Cybersecurity firm mitigates DDoS attack with 25.3 billion requests

Cybersecurity firm Imperva has revealed that earlier this year it mitigated a DDoS (distributed denial-of-service) attack with more than 25.3 billion requests. The attack targeted an unidentified Chinese telecoms firm and is reported to have lasted for around four hours, peaking at 3.9 million RPS (requests per second).

In a report published on the attack, which occurred on June 27 2022, Imperva said: "Attackers used HTTP/2 multiplexing, or combining multiple packets into one, to send multiple requests at once over individual connections.”

The attack was launched via a botnet made up of close to 170,000 different IP addresses. These addresses were spread across compromised servers, routers and security cameras, primarily located in the US, Brazil and Indonesia, but distributed across over 180 countries.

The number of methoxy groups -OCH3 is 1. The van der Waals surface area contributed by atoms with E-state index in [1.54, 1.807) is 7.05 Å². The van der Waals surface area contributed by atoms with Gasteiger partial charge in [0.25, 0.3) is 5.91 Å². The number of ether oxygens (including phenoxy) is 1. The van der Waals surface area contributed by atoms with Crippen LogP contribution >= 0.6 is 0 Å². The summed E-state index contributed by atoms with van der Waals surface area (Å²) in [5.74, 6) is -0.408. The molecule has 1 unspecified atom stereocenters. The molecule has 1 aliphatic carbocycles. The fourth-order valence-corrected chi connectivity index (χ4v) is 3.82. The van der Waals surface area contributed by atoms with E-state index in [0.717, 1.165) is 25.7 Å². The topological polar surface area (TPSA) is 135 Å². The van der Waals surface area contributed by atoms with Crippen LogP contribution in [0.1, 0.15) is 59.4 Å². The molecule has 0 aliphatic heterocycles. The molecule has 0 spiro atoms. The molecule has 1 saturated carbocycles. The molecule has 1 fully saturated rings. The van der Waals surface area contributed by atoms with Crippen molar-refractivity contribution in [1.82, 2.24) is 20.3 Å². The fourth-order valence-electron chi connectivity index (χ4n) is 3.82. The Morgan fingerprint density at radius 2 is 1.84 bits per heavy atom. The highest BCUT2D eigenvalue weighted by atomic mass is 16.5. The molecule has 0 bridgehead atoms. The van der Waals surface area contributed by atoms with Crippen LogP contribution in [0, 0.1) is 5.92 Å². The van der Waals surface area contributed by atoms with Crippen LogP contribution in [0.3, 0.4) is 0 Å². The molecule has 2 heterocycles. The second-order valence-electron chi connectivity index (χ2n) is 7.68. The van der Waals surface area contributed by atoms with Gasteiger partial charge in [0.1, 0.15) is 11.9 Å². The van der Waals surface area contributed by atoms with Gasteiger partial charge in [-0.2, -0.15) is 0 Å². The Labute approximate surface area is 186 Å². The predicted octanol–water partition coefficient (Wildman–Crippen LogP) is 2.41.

Separately, web infrastructure provider Akamai has revealed that it mitigated a new DDoS attack that targeted a customer base in Eastern Europe. Attack traffic for this assault peaked at 704.8 million pps (packets per second).

The victim of the attack had previously been targeted in July 2022, in an assault lasting 14 hours and peaking at 853.7 Gbps (gigabits per second) and 659.6 million pps. Craig Sparling of Akamai said that the target company had been "bombarded relentlessly with sophisticated distributed denial-of-service (DDoS) attacks” with indications that the attacks could be politically motivated and linked to Russia’s war in Ukraine.

Both attacks on this victim were UDP flood attacks, in which attackers use User Datagram Protocol (UDP) packets to target and overwhelm the host’s arbitrary ports. UDP is considered well-suited for handling VoIP traffic, but can also be vulnerable to exploitation.

In an effort to reduce the threat posed by DDoS attacks, the EU has introduced the “Cyber Resilience Act” draft legislation, which will compel manufacturers to take more accountability for the security of their devices by introducing “mandatory cyber security requirements for products with digital elements, throughout their whole lifecycle."

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